[vc_row][vc_column][vc_column_text]While social distancing and high rates of testing remain the best ways to limit the spread, the Sax Institute researchers behind the modelling say the smartphone app could be “insurance” against reignition of the pandemic.
The modelling, published in the peer-reviewed journal Public Health Research & Practice, uses evidence on factors such as the speed and characteristics of the virus’s spread to project likely consequences for case numbers under various scenarios.
The ‘baseline’ scenario assumes a 50% monthly decline in social distancing and a 5% monthly drop in testing intensity going forward – the authors’ estimate of what was happening in May when the paper was written. Their model finds that if 61% of the population in this scenario downloaded the COVIDSafe app onto their phones, the number of infections in a second wave would be 55% lower than if there were no app.
In contrast, the current app uptake level (27%) would have a much smaller effect, resulting in only 24% fewer cases between April and December 2020, the modelling shows.
The research team, led by the Sax Institute’s Dr Danielle Currie, Senior Simulation Modeller, and Dr Michael Frommer, Senior Adviser, say the potential alternative to an effective response centred on social distancing, testing and contact tracing assisted by the app is that “restrictions on travel and social interaction…may need to be re-introduced”.
Dr Frommer said the model projections should be a clarion call for state and federal governments to redouble their efforts in promoting the app to the public as well as ensuring that any lingering technical issues are swiftly resolved.
“Testing and social distancing will exert the biggest influence on controlling the curve of the second wave, but the tracking app can play a very important role,” he said.
“At our current uptake levels, the app will help with contact tracing, but not significantly. What our work shows is that if we can push uptake to around three-fifths of the population, then it will make a huge difference. It would halve the number of people getting COVID-19 in the event of a second wave and decrease the death rate as well.”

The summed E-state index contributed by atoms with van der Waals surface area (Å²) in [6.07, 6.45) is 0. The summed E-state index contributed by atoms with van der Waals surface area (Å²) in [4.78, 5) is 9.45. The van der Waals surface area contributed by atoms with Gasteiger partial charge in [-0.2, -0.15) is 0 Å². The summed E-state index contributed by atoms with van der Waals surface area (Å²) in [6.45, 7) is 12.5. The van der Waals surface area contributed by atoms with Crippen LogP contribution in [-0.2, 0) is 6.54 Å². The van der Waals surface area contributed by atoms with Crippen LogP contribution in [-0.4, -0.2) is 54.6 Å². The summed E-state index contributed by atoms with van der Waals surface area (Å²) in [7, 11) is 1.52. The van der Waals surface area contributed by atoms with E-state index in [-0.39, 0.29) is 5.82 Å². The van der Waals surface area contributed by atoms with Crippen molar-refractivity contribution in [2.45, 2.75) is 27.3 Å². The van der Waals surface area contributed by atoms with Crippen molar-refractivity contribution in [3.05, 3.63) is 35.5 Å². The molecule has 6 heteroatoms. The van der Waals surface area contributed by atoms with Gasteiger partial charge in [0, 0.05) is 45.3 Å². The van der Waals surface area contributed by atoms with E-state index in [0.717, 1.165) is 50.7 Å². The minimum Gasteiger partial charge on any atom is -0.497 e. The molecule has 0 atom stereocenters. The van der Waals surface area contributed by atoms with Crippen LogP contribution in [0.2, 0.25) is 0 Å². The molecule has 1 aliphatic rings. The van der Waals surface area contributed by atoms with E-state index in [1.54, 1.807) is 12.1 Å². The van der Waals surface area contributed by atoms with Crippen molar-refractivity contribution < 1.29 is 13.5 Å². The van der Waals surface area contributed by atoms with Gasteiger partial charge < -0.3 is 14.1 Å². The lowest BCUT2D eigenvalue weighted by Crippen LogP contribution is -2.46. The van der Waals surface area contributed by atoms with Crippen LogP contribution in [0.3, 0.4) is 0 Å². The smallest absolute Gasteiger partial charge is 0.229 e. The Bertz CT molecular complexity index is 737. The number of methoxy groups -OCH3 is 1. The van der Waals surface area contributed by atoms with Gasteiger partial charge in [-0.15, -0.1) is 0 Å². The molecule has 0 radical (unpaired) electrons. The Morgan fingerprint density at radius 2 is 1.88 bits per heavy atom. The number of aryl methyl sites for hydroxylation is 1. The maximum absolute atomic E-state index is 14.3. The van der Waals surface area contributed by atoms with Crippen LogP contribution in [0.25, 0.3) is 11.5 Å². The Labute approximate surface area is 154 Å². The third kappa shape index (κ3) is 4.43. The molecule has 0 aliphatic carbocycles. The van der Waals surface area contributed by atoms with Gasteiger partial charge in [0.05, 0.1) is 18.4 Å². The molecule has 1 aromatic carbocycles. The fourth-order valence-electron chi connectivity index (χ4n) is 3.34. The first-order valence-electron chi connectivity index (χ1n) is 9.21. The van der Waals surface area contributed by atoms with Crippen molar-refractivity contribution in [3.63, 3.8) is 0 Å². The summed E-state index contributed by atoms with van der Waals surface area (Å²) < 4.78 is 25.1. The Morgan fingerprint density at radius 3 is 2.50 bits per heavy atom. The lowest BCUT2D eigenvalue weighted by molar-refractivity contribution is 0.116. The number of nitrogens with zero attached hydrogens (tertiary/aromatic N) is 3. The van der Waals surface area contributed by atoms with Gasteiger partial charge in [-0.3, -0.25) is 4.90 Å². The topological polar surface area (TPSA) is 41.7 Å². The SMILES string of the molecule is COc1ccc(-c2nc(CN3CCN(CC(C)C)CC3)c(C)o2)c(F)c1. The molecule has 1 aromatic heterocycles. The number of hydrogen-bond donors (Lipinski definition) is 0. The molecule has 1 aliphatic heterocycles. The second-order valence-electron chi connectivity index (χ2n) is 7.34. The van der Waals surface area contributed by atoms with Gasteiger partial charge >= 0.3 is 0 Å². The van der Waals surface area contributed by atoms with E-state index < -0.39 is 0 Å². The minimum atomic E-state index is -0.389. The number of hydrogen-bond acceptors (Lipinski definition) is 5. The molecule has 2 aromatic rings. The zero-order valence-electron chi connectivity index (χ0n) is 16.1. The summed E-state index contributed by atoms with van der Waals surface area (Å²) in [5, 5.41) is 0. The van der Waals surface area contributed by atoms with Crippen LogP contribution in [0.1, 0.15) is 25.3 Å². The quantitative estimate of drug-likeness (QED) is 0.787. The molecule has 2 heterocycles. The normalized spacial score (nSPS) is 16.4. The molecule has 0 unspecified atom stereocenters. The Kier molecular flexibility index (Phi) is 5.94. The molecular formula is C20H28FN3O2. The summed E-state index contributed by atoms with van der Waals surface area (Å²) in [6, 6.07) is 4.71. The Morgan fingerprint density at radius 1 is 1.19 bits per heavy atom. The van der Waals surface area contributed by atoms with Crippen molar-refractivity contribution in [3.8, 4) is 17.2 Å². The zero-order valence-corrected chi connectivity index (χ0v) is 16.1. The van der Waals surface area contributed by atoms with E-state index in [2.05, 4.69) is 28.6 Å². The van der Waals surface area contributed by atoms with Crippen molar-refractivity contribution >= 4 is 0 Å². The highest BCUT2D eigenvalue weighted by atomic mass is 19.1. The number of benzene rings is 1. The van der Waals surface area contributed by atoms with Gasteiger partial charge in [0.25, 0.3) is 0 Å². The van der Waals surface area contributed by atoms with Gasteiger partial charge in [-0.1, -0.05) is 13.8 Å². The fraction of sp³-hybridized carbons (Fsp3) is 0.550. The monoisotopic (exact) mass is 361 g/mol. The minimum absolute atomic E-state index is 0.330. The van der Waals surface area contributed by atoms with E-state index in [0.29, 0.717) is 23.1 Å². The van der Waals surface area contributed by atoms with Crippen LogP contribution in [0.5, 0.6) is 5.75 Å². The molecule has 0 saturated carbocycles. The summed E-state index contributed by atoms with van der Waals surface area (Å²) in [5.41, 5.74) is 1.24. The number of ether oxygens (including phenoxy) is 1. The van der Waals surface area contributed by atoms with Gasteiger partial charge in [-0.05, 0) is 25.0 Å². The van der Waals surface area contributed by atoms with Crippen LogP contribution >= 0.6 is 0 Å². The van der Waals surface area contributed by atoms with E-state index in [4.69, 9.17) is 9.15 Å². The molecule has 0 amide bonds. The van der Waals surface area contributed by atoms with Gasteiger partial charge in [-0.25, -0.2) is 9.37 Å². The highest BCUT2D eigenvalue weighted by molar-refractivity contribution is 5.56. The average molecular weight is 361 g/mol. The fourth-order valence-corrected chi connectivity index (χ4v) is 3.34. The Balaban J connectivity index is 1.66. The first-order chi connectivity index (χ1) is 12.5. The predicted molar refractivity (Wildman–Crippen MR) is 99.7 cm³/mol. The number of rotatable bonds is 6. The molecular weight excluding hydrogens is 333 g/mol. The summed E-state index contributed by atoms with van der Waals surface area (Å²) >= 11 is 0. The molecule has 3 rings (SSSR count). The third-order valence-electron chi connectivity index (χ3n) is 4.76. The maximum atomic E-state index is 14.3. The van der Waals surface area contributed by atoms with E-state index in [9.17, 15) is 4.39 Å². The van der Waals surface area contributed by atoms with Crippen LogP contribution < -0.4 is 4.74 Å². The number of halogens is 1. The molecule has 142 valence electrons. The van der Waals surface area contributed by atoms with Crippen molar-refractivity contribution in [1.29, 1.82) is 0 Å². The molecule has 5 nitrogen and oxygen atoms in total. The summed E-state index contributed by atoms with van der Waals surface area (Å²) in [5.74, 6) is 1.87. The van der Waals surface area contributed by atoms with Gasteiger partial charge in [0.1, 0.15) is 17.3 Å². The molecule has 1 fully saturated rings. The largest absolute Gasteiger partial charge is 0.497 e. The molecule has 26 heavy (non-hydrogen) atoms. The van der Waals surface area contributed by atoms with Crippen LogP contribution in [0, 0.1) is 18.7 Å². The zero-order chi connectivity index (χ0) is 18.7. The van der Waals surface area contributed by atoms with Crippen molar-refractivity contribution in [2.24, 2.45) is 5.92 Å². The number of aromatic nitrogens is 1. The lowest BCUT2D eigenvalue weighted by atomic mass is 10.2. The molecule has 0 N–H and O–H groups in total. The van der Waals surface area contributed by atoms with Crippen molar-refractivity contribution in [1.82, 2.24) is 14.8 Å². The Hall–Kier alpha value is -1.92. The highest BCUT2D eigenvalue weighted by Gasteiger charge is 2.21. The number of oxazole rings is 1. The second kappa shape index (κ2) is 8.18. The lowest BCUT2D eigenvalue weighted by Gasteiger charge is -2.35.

The study involved an extensive literature review of the epidemiology of COVID-19, case-finding practices and factors that could affect the uptake of the app, and finally the development of a robust system dynamics model based on the behaviour of the virus and its interaction with social, behavioural, and policy factors, using pandemic data from Australia and across the world. The model projects the number of people infected by the virus through to the end of the year. It can be adjusted to account for different rates of testing, intensity of social distancing and uptake of the tracking app.
The modelling study is part of a special themed issue of Public Health Research & Practice on the public health lessons we are learning from the COVID pandemic.
In a Perspective article for this issue, Professor Julie Leask and Dr Claire Hooker, both of the University of Sydney, argue that better risk communication could have reduced the controversy around school closures in Australia due to the pandemic. Events leading up to the school closures created a “near perfect storm of fright factors”, they write, escalating people’s fear while reducing their trust in those working to manage the problem. The authors offer a step-by-step guide in managing communications during health crises such as the COVID-19 pandemic.
Two other COVID-related articles in this issue of Public Health Research & Practice find:
- A cross-disciplinary effort is needed to understand the prevalence, predictors and consequences of loneliness and social isolation brought on by social distancing during the COVID-19 pandemic
- A global checklist can point the way towards effective communication during a public health crisis such as the COVID-19 pandemic.
In an editorial for this issue, the journal’s Editor-in-Chief Professor Don Nutbeam, Principal Senior Adviser at the Sax Institute and Professor of Public Health at the University of Sydney, writes that maintaining the fragile consensus between governments, their scientific advisers and their citizens is critical to the successful control of the virus.
“The consensus will be sustained by mutual trust built on effective communication – between scientists and policy makers, and between governments and their populations.”[/vc_column_text][/vc_column][/vc_row]